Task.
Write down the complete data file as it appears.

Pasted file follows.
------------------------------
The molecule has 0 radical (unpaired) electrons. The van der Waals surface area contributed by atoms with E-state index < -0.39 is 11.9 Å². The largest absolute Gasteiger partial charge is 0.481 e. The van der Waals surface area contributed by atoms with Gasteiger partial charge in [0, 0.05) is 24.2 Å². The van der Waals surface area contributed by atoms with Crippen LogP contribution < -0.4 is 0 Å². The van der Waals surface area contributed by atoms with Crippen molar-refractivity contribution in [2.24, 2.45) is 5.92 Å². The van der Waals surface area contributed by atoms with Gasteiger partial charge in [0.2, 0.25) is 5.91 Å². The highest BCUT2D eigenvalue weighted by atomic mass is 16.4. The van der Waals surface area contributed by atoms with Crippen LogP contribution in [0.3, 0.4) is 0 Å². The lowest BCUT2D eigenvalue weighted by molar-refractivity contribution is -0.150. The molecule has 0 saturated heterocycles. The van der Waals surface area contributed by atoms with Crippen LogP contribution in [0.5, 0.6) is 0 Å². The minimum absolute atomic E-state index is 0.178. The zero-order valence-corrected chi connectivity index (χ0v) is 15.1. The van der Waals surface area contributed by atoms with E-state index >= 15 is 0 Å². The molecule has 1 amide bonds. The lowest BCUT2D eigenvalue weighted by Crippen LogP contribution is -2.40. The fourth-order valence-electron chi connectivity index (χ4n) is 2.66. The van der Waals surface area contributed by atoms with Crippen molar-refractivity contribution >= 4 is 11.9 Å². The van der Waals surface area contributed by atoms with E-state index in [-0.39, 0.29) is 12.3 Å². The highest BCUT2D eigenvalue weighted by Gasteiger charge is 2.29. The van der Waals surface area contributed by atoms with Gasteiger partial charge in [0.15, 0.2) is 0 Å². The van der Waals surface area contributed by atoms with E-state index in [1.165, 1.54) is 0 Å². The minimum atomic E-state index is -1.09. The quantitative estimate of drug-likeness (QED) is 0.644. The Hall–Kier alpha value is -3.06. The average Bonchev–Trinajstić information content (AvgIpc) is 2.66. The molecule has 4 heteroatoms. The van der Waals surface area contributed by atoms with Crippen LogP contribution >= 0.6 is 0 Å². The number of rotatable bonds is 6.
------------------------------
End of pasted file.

The molecule has 0 radical (unpaired) electrons. The van der Waals surface area contributed by atoms with E-state index < -0.39 is 11.9 Å². The largest absolute Gasteiger partial charge is 0.481 e. The van der Waals surface area contributed by atoms with Gasteiger partial charge in [0, 0.05) is 24.2 Å². The van der Waals surface area contributed by atoms with Crippen LogP contribution < -0.4 is 0 Å². The van der Waals surface area contributed by atoms with Crippen molar-refractivity contribution in [2.24, 2.45) is 5.92 Å². The van der Waals surface area contributed by atoms with Gasteiger partial charge in [0.2, 0.25) is 5.91 Å². The highest BCUT2D eigenvalue weighted by atomic mass is 16.4. The van der Waals surface area contributed by atoms with Crippen LogP contribution in [0.3, 0.4) is 0 Å². The lowest BCUT2D eigenvalue weighted by molar-refractivity contribution is -0.150. The molecule has 0 saturated heterocycles. The van der Waals surface area contributed by atoms with Crippen LogP contribution in [0.5, 0.6) is 0 Å². The minimum absolute atomic E-state index is 0.178. The zero-order valence-corrected chi connectivity index (χ0v) is 15.1. The van der Waals surface area contributed by atoms with E-state index >= 15 is 0 Å². The molecule has 1 amide bonds. The lowest BCUT2D eigenvalue weighted by Crippen LogP contribution is -2.40. The fourth-order valence-electron chi connectivity index (χ4n) is 2.66. The van der Waals surface area contributed by atoms with Crippen molar-refractivity contribution >= 4 is 11.9 Å². The van der Waals surface area contributed by atoms with E-state index in [-0.39, 0.29) is 12.3 Å². The highest BCUT2D eigenvalue weighted by Gasteiger charge is 2.29. The van der Waals surface area contributed by atoms with Gasteiger partial charge in [0.15, 0.2) is 0 Å². The van der Waals surface area contributed by atoms with E-state index in [1.165, 1.54) is 0 Å². The minimum atomic E-state index is -1.09. The quantitative estimate of drug-likeness (QED) is 0.644. The Hall–Kier alpha value is -3.06. The average Bonchev–Trinajstić information content (AvgIpc) is 2.66. The molecule has 4 heteroatoms. The van der Waals surface area contributed by atoms with Crippen LogP contribution >= 0.6 is 0 Å². The number of rotatable bonds is 6.